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Cafe de Coral
Pouring out of lifts at the start of the midday rush, Hong Kong workers bounce lunch suggestions off each other: Noodles? Sandwich? Lunchbox? Pizza? Food court? And more often than not, Cafe de Coral features among the few brand names listed as options.

It may be a household name today, but the fast food giant of today started out as a small restaurant serving up simple fare back in 1968. The restaurant was among the first in the territory to operate on a self-service style, which, at the time, raised many eyebrows.

"Macdonald's landing in Hong Kong at that time inspired our confidence in self-service catering," said Michael Y K Chan, chairman of Cafe de Coral Group.

Expansion for the next 18 years was modest, but started to take off in 1986 when the company became the first of its kind at the time to be listed on the Hong Kong Stock Exchange.

Cafe de Coral diversified its business by taking over well-known restaurant chains like Ah Yee Leng Tong, The Spaghetti House, and diversifying into the institutional catering arena, while continually growing its traditional fast food operations. It also expanded into the North American market in 2000 by taking over Chinese restaurant chains, Manchu Wok and China Inn, in Canada and the U.S. respectively. The group currently operates over 510 outlets worldwide, making it the largest Chinese quick service restaurant group in the world.

Still room for growth

Cafe de Coral occupies a 21 per cent market share in Hong Kong with 120 quick service restaurants serving an estimated 9 million customers a month, primarily in the 19 to 39 age group.

But Mr Chan says he thinks the local food services industry still offers plenty of room for growth, even though restaurateurs face enormous challenges.

The fast food sector, especially, suits the fast-paced Hong Kong lifestyle well, as evidenced in the fast food group's revenue share of the market, which jumped from 7 percent of food and beverage receipts in 1986 to 17 percent today.

Nonetheless, the percentage is still low when compared to other economies such as the U.S. and Japan where takings in the fast food industry account for 40 and 25 percent, respectively, of the total restaurant receipts.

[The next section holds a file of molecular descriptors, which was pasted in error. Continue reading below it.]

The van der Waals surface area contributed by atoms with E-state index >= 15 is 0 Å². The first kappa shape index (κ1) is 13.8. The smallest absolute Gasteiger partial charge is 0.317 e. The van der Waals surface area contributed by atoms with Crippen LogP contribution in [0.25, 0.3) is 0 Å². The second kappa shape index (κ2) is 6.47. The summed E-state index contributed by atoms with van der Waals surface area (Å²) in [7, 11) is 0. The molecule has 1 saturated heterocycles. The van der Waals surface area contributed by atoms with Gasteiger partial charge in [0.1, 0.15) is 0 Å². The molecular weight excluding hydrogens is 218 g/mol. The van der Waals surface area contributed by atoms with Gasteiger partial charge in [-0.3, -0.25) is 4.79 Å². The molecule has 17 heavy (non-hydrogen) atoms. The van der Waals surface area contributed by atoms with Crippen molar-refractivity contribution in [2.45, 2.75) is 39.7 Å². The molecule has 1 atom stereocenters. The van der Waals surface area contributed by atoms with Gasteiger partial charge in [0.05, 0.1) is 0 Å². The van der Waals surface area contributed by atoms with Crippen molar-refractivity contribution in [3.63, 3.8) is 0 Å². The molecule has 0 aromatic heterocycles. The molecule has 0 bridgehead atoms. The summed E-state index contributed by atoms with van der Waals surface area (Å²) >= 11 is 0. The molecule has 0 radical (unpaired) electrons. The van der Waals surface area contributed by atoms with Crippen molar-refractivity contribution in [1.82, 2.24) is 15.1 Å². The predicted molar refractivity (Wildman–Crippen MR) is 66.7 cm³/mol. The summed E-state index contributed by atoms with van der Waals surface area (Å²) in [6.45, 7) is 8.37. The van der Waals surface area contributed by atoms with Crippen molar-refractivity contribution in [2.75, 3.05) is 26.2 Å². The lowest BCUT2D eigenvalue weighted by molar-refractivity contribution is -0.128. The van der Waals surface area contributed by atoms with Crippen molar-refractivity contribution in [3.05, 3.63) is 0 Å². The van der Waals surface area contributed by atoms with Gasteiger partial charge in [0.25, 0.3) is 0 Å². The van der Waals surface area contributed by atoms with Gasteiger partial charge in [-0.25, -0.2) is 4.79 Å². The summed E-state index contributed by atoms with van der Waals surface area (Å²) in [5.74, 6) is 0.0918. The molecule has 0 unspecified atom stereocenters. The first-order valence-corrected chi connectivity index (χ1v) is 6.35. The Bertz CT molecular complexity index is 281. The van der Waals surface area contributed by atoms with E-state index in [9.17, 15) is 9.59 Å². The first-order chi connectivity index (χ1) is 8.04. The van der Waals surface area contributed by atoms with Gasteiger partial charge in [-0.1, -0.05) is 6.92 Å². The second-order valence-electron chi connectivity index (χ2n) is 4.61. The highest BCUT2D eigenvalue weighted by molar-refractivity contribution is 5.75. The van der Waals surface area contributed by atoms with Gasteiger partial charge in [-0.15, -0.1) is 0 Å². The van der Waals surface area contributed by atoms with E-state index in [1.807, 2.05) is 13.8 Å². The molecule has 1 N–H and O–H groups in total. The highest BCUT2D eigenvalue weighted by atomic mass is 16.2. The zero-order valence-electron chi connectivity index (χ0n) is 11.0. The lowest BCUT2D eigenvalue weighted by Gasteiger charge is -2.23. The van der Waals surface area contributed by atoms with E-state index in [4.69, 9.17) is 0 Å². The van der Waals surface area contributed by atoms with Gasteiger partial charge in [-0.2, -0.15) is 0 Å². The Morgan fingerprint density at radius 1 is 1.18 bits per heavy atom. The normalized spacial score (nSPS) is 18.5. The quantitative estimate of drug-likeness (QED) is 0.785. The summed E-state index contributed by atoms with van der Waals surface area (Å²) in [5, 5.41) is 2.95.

Mr Chan is also bullish on the Mainland's food services market and opened its sixth Caf?de Coral restaurant in Zhongshan in late 2002. With China now in its second year of WTO membership, the group is looking to open two to three more outlets this year to fine-tune its operations and menus, after which it will accelerate its expansion in the Mainland. Part of this effort will involve forming a sino-foreign joint venture to run "New Asia Dabao," the largest Chinese quick service restaurant chain in Shanghai, by mid-2003.

The group also has its sights set on boosting its presence in the North American market by doubling over the next five years the number of shops it currently has under the brand of Manchu Wok and China Inn to 400.

However, Mr Chan says Hong Kong will still make up 85 percent of the group's business, contributing 60 percent of its profits, compared to 40 percent from overseas.

Loyal customer base

The prolonged economic slump in recent years has had little bearing on Cafe de Coral's business. The group has recorded double-digit growth in profits for the past seven years in a row, amounting to HK$280 million in 2002, and has invested heavily in computerizing and upgrading its operations.

"Branding has played an important role in our growth and is a core strategy to cultivate loyalty among our customers," Mr Chan said. "Also, we put a great deal of emphasis on constantly updating our menus by incorporating the latest dining trends and tastes so that our customers can never say they get bored of our menu."

Besides gathering views and suggestions through research and focus groups, the company also runs mystery shopper programmes and monitoring schemes to keep track of the performance of individual stores.

Mr Chan said being more creative and offering better food, service and ambience at a stable price is more important than lowering prices to attract customers during the current economic gloom.

"I refuse winning market share by price-cutting. By doing so, food quality has to be sacrificed, which is unhealthy to the entire food and beverage sector," he said.
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